The role of KCNQ1/KCNE1 K+ channels in intestine and pancreas: Lessons from the KCNE1 knockout mouse

R. Warth, M. Garcia Alzamora, J. Kim, A. Zdebik, R. Nitschke, M. Bleich, U. Gerlach, J. Barhanin, S. Kim

Research output: Contribution to journalArticle

45 Scopus citations

Abstract

KCNE1 (IsK, minK) co-assembles with KCNQI (KvLQT1) to form voltage-dependent K+ channels. Both KCNQ1 and KCNE1 are expressed in epithelial cells of gut and exocrine pancreas. We examined the role of KCNQ1/KCNE1 in Cl- secretion in small and large intestine and exocrine pancreas using the KCNE1 knockout mouse. Immunofluorescence revealed a similar basolateral localization of KCNQ1 in jejunum and colon of KCNE1 wild-type and knockout mice. Electrogenic Cl- secretion in the colon was not affected by gene disruption of KCNE1; in jejunum forskolin-induced short-circuit current was some 40% smaller but without being significantly different. Inhibition of KCNQ1 channels by 293B (IC50 1 μmol l-1) and by IKS224 (IC50 14 nmol l-1) strongly diminished intestinal Cl- secretion. In exocrine pancreas of wild-type mice, KCNQ1 was predominantly located at the basolateral membrane. In KCNE1 knockout mice, however, the basolateral staining was less pronounced and the distribution of secretory granules was irregular. A slowly activating and 293B-sensitive K+ current was activated via cholinergic stimulation in pancreatic acinar cells of wild-type mice. In KCNE1 knockout mice this K+ current was strongly reduced. In conclusion intestinal Cl- secretion is independent from KCNE1 but requires KCNQ1. In mouse pancreatic acini KCNQ1 probably co-assembled with KCNE1 leads to a voltage-dependent K+ current that might be of importance for electrolyte and enzyme secretion.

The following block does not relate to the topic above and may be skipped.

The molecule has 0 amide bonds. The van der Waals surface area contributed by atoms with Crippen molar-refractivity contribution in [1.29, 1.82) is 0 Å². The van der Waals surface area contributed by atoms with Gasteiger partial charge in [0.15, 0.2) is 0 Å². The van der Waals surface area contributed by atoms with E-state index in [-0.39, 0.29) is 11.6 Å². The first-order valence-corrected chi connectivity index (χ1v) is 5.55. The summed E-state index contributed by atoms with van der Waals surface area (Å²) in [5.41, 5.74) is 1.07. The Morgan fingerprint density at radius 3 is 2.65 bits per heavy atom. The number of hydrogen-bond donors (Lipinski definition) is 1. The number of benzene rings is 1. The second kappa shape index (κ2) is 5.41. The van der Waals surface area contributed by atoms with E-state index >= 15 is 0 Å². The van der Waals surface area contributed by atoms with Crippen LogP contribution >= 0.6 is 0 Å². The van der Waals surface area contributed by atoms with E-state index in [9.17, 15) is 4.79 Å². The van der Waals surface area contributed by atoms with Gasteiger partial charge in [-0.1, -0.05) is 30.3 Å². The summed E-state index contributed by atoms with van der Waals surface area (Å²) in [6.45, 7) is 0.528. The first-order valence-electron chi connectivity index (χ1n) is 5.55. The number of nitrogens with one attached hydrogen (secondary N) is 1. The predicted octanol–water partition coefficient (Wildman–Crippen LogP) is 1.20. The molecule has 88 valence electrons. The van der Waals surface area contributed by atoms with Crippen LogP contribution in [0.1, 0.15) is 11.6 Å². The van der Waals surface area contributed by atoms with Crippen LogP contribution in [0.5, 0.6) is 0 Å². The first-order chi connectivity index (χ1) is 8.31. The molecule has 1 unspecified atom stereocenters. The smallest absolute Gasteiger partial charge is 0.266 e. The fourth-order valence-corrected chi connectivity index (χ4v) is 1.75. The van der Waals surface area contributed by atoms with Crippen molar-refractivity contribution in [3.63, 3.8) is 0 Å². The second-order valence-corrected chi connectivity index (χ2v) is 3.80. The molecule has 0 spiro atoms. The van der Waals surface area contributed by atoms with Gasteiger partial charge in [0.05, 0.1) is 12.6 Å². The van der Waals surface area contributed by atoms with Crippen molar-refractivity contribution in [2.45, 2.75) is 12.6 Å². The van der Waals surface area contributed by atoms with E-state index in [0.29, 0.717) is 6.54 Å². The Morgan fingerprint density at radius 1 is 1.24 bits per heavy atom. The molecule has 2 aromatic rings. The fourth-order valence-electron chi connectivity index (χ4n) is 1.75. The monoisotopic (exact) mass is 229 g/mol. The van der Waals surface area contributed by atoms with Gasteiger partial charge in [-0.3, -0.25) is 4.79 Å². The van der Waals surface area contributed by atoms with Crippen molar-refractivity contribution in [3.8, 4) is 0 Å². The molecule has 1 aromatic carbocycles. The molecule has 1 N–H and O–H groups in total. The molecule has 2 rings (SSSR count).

Original languageEnglish (US)
Pages (from-to)822-828
Number of pages7
JournalPflugers Archiv European Journal of Physiology
Volume443
Issue number5-6
DOIs
StatePublished - Mar 27 2002
Externally publishedYes

Keywords

  • Diarrhoea
  • IsK
  • KCNE3
  • KvLQT1
  • Mink

ASJC Scopus subject areas

  • Physiology
  • Clinical Biochemistry
  • Physiology (medical)

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